This isn’t a great season for Fox Searchlight Pictures.
Wasn’t it only yesterday that they commanded the Oscars with “The Shape of Water” and “Three Billboards Outside Ebbing, Missouri”? Why yes, it was 2017.
All that must seem like a long time ago to the “literary” arm of what was 20th Century Fox. Back then, in the peculiar cyclical world of movie making and releasing, Fox Searchlight was protected by their bosses if they had an off year.
But this year, Fox Searchlight is owned by Disney, which makes comic book movies, cartoon movies, and science fiction movies. Or a combination of all those things. They aren’t good at making movies with people in them, which is how Fox Searchlight survived the purchase of Fox by Disney.
But this weekend, Fox Searchlight’s “Lucy in the Sky,” starring Oscar winner Natalie Portman, made just $55,000 at 37 theaters. Panned by critics, “Lucy” is DOA. There is no support for it.
FS also has “Ready or Not,” a horror thriller (I think, I’ve never seen it) in theaters. It’s made $28 million over 7 weeks, which is pretty good since it only cost $6 million. And it’s made $22 million abroad so far with more countries to go.
Coming up next are two tricky releases. The first is “Jojo Rabbit,” a satire about Hitler and the Nazis. Critics (not me) were keen on it, and give it a 79. “Jojo,” starring Scarlett Johansson and two child actors, is directed by the very ‘in’ Taika Waititi. But it’s a roll of the dice. What film festivals made adore, the public may be surprised by. To me, it was a daring idea that didn’t work. It’s hard to imagine audiences in the Northeast, in heavily Jewish areas, appreciating it. But I could be wrong, and maybe “Jojo Rabbit” will hit a bullseye.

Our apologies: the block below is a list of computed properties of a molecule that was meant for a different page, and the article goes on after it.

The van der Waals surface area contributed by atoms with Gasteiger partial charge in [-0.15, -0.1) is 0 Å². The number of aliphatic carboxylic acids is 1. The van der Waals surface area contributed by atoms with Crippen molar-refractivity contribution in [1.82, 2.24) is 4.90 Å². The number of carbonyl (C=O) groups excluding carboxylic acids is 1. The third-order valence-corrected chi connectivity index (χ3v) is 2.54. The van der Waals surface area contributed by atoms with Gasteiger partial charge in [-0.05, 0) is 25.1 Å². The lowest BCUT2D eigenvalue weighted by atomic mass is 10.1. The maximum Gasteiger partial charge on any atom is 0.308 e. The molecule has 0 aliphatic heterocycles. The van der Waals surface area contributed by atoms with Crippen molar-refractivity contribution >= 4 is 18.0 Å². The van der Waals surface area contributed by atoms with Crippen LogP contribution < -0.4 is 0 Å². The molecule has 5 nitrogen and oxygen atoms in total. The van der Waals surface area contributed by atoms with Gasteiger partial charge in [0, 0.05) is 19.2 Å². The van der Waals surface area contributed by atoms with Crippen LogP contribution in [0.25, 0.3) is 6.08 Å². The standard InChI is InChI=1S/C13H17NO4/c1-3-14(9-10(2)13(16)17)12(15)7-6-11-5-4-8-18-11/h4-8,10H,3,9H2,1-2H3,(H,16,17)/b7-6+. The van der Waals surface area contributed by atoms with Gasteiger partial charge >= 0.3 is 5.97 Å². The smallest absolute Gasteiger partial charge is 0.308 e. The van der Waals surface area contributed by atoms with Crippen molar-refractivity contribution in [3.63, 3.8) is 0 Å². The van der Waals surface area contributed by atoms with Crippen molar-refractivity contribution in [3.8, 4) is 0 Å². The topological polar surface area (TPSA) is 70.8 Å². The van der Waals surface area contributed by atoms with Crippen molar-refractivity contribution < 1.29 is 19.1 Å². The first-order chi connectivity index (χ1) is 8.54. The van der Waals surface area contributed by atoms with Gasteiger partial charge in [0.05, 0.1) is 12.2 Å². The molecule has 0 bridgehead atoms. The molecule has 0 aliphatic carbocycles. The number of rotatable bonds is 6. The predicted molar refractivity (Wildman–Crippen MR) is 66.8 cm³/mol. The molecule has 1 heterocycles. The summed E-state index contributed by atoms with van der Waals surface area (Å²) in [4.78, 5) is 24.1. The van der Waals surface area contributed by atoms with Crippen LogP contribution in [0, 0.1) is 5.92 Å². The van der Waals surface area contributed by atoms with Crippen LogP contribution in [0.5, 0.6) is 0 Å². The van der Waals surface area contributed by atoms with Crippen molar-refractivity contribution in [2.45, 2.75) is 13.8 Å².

Then there’s Terrence Malick’s “A Hidden Life.” Malick was once a cutting edge director. His “Days of Heaven” is one of my favorite films of all time. But his recent films, from “Tree of Life” to “Knight of Cups” and “To the Wonder” have been incredibly self-indulgent, sleep-inducing, and money losers. Plus, Malick hides from the public, refuses to do publicity, doesn’t do interviews or come to premieres. I’ll say this: that FS chiefs Nancy Utley and Steve Gilula still show faith in him is to their credit. They love good films and auteurs.
But will that love keep them alive in Disney’s world of blockbusters? The pair does have a really terrific comedy in Armando Iannucci’s “Personal History of David Copperfield.” It won’t be released for a few months, but when it does– I sure hope it gets Disney-esque treatment. That’s a film that will turn them around, and fast.